“She’s selfish, Patty,” said her father; “and selfishness is just about the worst fault in the catalogue. A selfish person cannot be happy. You probably learned something to that effect from your early copybooks, but it is none the less true.”
“I know it, papa, and I do think that selfish ness is the worst fault there is; and though I fight against it, do you know I sometimes think that living here alone with you, and having my own way in everything, is making me rather a selfish individual myself.”
“I don’t think you need worry about that,” said a hearty voice, and Kenneth Harper appeared at the veranda steps. “Pardon me, I wasn’t eavesdropping, but I couldn’t help overhearing your last remark, and I think it my duty to set your mind at rest on that score. Selfishness is not your besetting sin, Miss Patty Fairfield, and I can’t allow you to libel yourself.”
“I quite agree with you, Ken,” said Mr. Fairfield. “My small daughter may not be absolutely perfect, but selfishness is not one of her faults. At least, that’s the conclusion I’ve come to, after observing her pretty carefully through her long and checkered career.”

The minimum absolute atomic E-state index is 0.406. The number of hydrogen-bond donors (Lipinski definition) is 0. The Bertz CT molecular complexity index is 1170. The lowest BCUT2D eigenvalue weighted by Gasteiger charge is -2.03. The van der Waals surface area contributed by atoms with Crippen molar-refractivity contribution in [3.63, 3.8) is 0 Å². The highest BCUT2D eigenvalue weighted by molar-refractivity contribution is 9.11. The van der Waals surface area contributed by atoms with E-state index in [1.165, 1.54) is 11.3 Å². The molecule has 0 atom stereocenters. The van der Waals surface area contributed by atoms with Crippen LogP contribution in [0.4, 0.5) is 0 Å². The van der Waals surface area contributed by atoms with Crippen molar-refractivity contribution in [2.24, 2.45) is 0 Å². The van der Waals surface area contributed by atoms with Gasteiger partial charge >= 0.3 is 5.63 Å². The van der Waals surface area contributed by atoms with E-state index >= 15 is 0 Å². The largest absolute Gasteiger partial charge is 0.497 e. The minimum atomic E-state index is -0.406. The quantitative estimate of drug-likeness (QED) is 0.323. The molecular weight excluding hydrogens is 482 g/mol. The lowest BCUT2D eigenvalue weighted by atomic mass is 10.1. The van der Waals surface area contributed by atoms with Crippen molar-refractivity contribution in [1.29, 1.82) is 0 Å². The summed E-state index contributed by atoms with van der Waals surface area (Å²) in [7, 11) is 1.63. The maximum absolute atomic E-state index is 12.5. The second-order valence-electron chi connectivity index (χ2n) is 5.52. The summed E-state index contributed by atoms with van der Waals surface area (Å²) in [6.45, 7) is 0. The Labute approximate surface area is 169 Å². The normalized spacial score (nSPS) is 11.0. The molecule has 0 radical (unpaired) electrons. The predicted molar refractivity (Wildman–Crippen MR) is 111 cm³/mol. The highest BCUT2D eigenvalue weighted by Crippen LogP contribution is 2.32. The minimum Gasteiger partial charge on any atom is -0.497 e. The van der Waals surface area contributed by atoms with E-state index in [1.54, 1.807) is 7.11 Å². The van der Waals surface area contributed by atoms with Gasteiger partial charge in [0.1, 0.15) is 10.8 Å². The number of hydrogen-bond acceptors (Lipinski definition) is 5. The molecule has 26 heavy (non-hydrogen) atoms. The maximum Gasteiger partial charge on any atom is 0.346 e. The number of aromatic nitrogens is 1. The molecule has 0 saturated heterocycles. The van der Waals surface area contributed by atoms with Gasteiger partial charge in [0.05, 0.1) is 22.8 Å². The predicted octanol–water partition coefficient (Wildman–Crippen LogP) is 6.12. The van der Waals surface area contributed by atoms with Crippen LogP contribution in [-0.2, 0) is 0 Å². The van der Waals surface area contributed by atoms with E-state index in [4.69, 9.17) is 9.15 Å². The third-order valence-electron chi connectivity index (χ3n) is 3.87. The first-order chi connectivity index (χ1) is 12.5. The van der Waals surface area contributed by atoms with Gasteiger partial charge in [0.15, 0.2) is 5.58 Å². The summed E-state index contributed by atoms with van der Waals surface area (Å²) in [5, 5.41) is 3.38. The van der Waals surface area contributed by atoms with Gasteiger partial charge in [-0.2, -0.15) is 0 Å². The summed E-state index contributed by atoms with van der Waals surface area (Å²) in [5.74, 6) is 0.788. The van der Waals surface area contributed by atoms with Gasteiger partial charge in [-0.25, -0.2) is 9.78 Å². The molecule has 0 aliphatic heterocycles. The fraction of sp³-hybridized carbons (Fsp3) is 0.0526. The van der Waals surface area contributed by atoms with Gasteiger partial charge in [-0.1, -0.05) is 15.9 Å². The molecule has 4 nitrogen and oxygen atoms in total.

“Well, if I’m not selfish, I will certainly become vain if so many compliments are heaped upon me,” said Patty, laughing; “and I’m sure I value very highly the opinions of two such wise men.”
“Oh, say a man and a boy,” said young Harper modestly.
“All right, I will,” said Patty, “but I’m not sure which is which. Sometimes I think papa more of a boy than you are, Ken.”
“Now you’ve succeeded in complimenting us both at once,” said Mr. Fairfield, “which proves you clever as well as unselfish.”
“Well, never mind me for the present,” said Patty; “I want to talk about some other people, and they are some more of my cousins.”
“A commodity with which you seem to be well supplied,” said Kenneth.
“Indeed I am; I have a large stock yet in reserve, and I think, papa, that I’ll ask Bob and Bumble to visit me for a few weeks.”
“Do,” said Mr. Fairfield, “if you would enjoy having them, but not otherwise. You’ve just been through a siege of entertaining cousins, and I think you deserve a vacation.”
“Oh, but these are so different,” said Patty. “Bob and Bumble are nothing like the St. Clairs. They enjoy everything, and they’re always happy.”
“I like their name,” said Kenneth. “Bumble isn’t exactly romantic, but it sounds awfully jolly.”
“She is jolly,” said Patty, “and so is Bob. They’re twins, about sixteen, and they’re just brimming over with fun and mischief. Bumble’s real name is Helen, but I guess no one ever called her that. Helen seems to mean a fair, tall girl, slender and graceful, and rather willowy; and Bumble is just the opposite of that: she’s round and solid, and always tumbling down; at least she used to be, but she may have outgrown that habit now. Anyway, she’s a dear.”